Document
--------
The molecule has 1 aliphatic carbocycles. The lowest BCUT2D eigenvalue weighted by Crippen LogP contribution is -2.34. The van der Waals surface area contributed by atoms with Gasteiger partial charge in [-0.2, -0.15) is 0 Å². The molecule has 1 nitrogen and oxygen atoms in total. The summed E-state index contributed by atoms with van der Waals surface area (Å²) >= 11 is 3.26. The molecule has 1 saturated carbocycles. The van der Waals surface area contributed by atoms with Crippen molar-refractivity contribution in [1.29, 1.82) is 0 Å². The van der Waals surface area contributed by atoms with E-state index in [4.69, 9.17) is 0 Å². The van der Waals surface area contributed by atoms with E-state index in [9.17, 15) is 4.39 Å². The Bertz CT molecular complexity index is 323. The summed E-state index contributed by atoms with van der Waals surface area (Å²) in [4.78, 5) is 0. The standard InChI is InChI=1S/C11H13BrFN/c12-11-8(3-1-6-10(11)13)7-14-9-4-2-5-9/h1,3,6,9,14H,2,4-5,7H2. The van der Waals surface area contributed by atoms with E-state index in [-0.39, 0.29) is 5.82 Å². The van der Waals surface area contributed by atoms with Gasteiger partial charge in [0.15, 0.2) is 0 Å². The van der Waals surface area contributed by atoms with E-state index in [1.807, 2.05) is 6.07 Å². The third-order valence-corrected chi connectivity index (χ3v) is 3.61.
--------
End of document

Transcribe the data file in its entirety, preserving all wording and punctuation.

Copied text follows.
The molecule has 1 aliphatic carbocycles. The lowest BCUT2D eigenvalue weighted by Crippen LogP contribution is -2.34. The van der Waals surface area contributed by atoms with Gasteiger partial charge in [-0.2, -0.15) is 0 Å². The molecule has 1 nitrogen and oxygen atoms in total. The summed E-state index contributed by atoms with van der Waals surface area (Å²) >= 11 is 3.26. The molecule has 1 saturated carbocycles. The van der Waals surface area contributed by atoms with Crippen molar-refractivity contribution in [1.29, 1.82) is 0 Å². The van der Waals surface area contributed by atoms with E-state index in [4.69, 9.17) is 0 Å². The van der Waals surface area contributed by atoms with E-state index in [9.17, 15) is 4.39 Å². The Bertz CT molecular complexity index is 323. The summed E-state index contributed by atoms with van der Waals surface area (Å²) in [4.78, 5) is 0. The standard InChI is InChI=1S/C11H13BrFN/c12-11-8(3-1-6-10(11)13)7-14-9-4-2-5-9/h1,3,6,9,14H,2,4-5,7H2. The van der Waals surface area contributed by atoms with E-state index in [-0.39, 0.29) is 5.82 Å². The van der Waals surface area contributed by atoms with Gasteiger partial charge in [0.15, 0.2) is 0 Å². The van der Waals surface area contributed by atoms with E-state index in [1.807, 2.05) is 6.07 Å². The third-order valence-corrected chi connectivity index (χ3v) is 3.61.